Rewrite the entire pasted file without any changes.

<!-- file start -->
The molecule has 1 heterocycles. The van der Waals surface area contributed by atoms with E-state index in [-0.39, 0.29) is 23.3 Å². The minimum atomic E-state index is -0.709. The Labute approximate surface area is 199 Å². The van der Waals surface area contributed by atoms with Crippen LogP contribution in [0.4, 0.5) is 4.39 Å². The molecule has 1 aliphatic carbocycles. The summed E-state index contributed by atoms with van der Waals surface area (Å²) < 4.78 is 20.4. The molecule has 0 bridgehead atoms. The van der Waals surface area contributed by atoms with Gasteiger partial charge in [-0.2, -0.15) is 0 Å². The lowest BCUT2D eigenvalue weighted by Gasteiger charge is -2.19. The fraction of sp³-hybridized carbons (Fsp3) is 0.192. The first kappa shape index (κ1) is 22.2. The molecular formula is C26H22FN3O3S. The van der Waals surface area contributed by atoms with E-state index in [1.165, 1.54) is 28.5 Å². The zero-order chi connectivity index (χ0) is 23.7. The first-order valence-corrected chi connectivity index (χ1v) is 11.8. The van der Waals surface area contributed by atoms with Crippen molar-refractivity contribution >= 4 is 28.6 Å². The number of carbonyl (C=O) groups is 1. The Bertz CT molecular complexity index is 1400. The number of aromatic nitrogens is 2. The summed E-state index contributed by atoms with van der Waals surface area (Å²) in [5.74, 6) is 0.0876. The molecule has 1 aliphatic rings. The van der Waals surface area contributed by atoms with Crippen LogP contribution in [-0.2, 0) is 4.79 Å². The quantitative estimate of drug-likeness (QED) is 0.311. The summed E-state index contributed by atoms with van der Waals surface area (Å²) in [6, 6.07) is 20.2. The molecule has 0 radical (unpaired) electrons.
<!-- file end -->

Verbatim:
The molecule has 1 heterocycles. The van der Waals surface area contributed by atoms with E-state index in [-0.39, 0.29) is 23.3 Å². The minimum atomic E-state index is -0.709. The Labute approximate surface area is 199 Å². The van der Waals surface area contributed by atoms with Crippen LogP contribution in [0.4, 0.5) is 4.39 Å². The molecule has 1 aliphatic carbocycles. The summed E-state index contributed by atoms with van der Waals surface area (Å²) < 4.78 is 20.4. The molecule has 0 bridgehead atoms. The van der Waals surface area contributed by atoms with Gasteiger partial charge in [-0.2, -0.15) is 0 Å². The lowest BCUT2D eigenvalue weighted by Gasteiger charge is -2.19. The fraction of sp³-hybridized carbons (Fsp3) is 0.192. The first kappa shape index (κ1) is 22.2. The molecular formula is C26H22FN3O3S. The van der Waals surface area contributed by atoms with E-state index in [1.165, 1.54) is 28.5 Å². The zero-order chi connectivity index (χ0) is 23.7. The first-order valence-corrected chi connectivity index (χ1v) is 11.8. The van der Waals surface area contributed by atoms with Crippen molar-refractivity contribution >= 4 is 28.6 Å². The number of carbonyl (C=O) groups is 1. The Bertz CT molecular complexity index is 1400. The number of aromatic nitrogens is 2. The summed E-state index contributed by atoms with van der Waals surface area (Å²) in [5.74, 6) is 0.0876. The molecule has 1 aliphatic rings. The van der Waals surface area contributed by atoms with Crippen LogP contribution in [-0.2, 0) is 4.79 Å². The quantitative estimate of drug-likeness (QED) is 0.311. The summed E-state index contributed by atoms with van der Waals surface area (Å²) in [6, 6.07) is 20.2. The molecule has 0 radical (unpaired) electrons.